I had a hard time deciding what to bring to wear to the wedding because the ceremony was going to be outdoors near the top of a mountain pass accessible only by a drive on an unpaved road followed by a walk up a gravel path, plus the weather forecast was for scattered thunderstorms. I finally ended up choosing an outfit much more casual than I’d normally wear to a wedding: black twill pants and a periwinkle shell and cardigan sweater set accessorized with black waterproof Dansko clogs. Because it had rained rather a lot the night before and even the morning of the wedding, the unpaved road had turned into a mess of mud and ruts and we had to hitch a ride with other guests who had an SUV. It wasn’t raining when we headed up the pass, but it looked like it might, so I wore a windbreaker and carried a bag with a rain hat and a sweatshirt in case it got cold. There were a few puddles on the path to the deck where the wedding was to be held. I was amazed at the variety of attire people had on. There were dresses with high heels and hose, suits and ties, jeans with casual shirts, a skirt with river sandals. It reminded me of the crowd at a Cirque du Soleil show, where it’s hard to know whether to dress up because it’s theater or down because it’s held in a parking lot. While I’m confident of my Cirque attire now that I’ve been to a few shows, I felt a little underdressed at the wedding. I could have worn something nicer– the path wasn’t too dusty and dirty– but I didn’t know that when I was packing. I also didn’t know that the rain would hold off; the sun even came out for a while. When we got back down to the remote parking area, it was clear it had just rained down there, so it didn’t miss us by much.

We had a little bit of time before we had to be at the reception, so we went to Vail Village on our way. Still feeling underdressed, I regretted that it hadn’t even occurred to me to pack a dressier outfit for the reception, to be held in the clubhouse of a golf club and decided to look for a skirt that would go with my sweater (though what I was going to do for shoes I hadn’t figured out, since the clogs don’t really go with a skirt, not with bare legs anyway, and I’d have to have bare legs because a skirt and socks just wouldn’t work either) or a dress to change into. I didn’t have much hope of finding something, given that most of the merchandise in ski towns I’ve been to before has run more to functional than decorative, but this was Vail, and I’d heard Vail was different than most ski towns (somehow I’ve managed never to ski there, even though I’ve done the resorts on both sides of it). Indeed, most of the shops that had clothes had only casual and/or active wear. It had started raining again by this point, so we walked under overhangs when we could and got wet the rest of the time as we went from store to store. We did finally come to one shop that had some dressier clothes and I briefly considered trying on some things before I came to my senses and realized it made no sense to spend that much money (even their end of season sale prices were more than I normally pay) just to ease my social anxiety, especially since the clothes weren’t the kind of thing I’d buy if I were at home. And really, why should I care so much? There were other people wearing similarly casual clothes; if the bridal couple had wanted guests to stick to a specific dress code, they could have spread the word (and they’re not that kind of people by any means). No one was gaping at me or whispering about my outfit (not that I noticed, anyway). This was just yet another instance of me stressing about something minor. Wearing clothes I already had rather than buying something new that I might never wear again (sea green silk evening suit, I’m looking at you) was the right way to go.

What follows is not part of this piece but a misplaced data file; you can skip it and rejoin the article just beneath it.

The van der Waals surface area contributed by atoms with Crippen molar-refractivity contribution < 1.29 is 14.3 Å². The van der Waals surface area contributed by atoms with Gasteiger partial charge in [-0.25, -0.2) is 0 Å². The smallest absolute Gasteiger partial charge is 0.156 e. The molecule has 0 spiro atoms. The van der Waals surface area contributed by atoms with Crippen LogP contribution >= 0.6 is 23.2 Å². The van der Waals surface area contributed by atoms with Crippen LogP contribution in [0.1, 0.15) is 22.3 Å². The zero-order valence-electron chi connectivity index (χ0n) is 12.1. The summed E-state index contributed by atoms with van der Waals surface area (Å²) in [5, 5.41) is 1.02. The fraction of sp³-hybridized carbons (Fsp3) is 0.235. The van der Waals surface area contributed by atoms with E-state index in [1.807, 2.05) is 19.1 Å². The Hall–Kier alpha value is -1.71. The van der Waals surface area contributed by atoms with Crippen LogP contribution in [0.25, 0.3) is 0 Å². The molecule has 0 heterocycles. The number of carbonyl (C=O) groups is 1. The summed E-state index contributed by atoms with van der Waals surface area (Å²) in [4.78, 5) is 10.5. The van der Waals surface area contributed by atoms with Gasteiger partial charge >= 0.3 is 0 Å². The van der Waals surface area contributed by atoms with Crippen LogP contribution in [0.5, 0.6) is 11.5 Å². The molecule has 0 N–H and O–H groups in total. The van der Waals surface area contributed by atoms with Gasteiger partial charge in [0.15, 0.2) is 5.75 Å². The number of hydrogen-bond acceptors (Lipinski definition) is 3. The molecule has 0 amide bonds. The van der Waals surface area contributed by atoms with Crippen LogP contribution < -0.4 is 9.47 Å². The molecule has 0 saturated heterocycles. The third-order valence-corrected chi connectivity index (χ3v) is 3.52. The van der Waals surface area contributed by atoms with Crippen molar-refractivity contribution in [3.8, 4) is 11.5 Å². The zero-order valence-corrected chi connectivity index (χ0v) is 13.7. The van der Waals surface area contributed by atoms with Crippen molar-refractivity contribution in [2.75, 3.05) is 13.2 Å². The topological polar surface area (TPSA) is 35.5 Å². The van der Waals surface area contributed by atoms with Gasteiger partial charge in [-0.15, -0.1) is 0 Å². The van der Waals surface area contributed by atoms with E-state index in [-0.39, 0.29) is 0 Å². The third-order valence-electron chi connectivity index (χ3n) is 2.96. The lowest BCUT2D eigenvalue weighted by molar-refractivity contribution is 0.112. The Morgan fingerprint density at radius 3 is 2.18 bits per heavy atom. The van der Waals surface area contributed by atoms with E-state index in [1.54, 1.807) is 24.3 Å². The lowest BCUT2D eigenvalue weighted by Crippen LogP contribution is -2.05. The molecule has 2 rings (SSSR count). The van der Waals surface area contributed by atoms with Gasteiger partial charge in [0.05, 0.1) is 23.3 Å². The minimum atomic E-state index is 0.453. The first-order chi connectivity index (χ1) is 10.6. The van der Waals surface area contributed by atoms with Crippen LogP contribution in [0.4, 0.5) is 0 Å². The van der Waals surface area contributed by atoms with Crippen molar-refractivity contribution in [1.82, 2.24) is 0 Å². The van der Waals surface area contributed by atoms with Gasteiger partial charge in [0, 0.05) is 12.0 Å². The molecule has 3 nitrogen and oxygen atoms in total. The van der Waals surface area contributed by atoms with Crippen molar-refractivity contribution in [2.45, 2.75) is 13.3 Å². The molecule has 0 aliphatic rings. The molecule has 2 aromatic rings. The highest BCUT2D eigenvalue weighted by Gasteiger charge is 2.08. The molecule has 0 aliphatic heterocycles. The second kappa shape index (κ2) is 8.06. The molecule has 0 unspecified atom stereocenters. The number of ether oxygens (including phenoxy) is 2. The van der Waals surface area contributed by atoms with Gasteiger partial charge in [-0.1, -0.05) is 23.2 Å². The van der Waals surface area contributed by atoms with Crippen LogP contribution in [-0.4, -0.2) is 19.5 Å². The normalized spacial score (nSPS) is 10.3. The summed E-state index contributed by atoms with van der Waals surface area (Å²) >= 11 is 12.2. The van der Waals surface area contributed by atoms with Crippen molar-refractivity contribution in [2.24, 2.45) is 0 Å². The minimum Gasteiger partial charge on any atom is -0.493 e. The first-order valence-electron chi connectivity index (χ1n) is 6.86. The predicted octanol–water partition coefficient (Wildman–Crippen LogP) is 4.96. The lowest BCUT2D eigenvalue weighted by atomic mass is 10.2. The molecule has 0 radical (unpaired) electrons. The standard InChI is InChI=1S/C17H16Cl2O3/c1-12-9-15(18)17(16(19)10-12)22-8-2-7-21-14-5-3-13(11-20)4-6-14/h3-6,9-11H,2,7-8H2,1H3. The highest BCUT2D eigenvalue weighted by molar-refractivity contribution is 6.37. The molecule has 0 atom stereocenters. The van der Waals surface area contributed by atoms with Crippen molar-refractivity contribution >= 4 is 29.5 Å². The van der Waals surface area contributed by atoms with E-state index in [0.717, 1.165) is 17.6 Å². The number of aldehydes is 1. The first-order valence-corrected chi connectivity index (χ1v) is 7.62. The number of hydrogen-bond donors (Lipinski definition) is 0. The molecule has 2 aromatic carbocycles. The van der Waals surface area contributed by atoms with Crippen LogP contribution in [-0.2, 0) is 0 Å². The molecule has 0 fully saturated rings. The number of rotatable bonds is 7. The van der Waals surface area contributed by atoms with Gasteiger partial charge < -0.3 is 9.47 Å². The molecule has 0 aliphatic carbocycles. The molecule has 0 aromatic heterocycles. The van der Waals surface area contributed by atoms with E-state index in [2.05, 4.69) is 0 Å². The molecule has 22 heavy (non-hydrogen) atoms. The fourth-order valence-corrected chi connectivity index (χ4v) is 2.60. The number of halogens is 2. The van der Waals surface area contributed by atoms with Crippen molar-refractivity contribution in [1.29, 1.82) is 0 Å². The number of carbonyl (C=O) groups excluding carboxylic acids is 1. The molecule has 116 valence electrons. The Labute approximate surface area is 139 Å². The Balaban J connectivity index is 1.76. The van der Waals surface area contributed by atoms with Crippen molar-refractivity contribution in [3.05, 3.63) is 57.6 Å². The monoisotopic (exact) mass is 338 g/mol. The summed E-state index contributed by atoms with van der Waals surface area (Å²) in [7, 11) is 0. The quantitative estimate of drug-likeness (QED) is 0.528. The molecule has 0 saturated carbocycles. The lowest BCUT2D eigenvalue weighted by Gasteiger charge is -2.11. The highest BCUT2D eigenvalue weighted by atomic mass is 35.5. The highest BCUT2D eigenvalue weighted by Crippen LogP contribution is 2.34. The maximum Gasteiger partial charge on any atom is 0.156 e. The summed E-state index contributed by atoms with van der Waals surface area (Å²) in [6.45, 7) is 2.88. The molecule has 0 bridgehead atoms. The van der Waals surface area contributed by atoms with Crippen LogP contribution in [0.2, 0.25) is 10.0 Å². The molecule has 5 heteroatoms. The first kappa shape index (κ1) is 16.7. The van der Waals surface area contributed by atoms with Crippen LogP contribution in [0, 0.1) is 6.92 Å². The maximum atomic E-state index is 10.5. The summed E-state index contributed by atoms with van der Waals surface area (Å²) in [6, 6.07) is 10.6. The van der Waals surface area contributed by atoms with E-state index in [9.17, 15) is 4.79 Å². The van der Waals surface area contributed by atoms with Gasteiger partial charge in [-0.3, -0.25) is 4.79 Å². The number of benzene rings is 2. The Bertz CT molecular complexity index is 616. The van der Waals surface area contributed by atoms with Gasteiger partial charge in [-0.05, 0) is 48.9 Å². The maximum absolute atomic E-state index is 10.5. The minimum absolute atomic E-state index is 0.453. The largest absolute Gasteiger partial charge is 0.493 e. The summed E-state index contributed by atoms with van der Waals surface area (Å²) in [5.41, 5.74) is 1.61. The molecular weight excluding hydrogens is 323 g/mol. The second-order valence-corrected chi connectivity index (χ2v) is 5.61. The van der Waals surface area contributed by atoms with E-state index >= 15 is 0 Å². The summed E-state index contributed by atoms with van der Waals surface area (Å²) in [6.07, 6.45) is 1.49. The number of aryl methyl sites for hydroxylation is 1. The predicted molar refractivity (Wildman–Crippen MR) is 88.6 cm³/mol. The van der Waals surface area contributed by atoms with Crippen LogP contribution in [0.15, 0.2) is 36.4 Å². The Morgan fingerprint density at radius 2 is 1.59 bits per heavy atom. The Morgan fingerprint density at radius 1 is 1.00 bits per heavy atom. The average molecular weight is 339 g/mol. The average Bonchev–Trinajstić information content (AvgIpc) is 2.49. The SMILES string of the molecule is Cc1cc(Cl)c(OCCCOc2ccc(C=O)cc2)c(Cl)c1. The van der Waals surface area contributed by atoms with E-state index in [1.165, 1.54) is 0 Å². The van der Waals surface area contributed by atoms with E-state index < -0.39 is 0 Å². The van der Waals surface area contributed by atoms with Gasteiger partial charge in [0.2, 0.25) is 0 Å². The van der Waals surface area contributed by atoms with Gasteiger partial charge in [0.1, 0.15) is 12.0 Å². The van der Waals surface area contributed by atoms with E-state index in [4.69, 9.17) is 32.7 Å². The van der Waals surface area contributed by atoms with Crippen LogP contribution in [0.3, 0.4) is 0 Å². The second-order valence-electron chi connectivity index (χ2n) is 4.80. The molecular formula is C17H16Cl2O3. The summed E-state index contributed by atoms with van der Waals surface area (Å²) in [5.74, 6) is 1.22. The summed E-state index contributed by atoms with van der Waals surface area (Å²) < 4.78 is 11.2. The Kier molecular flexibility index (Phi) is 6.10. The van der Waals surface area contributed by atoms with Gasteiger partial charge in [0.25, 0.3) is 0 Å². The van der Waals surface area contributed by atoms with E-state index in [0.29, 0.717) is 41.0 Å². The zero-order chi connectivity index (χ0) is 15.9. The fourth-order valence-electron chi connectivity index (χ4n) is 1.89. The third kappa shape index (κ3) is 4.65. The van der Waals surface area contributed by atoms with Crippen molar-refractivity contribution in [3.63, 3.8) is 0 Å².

Whew, now I’ve spent so much mental energy rehashing my wardrobe dilemma that I’ve got none left to recap the rest of the weekend in any detail (hey, I can hear some of you sighing with relief; stop that). We went to the reception; we stopped by the newly married couple’s house the next morning to look at the first of the wedding photos and so I could meet their dog, whom I’d only seen in pictures and videos; we drove to the airport and came home. The end.


About a year ago, I was writing while on a trip, not afterward.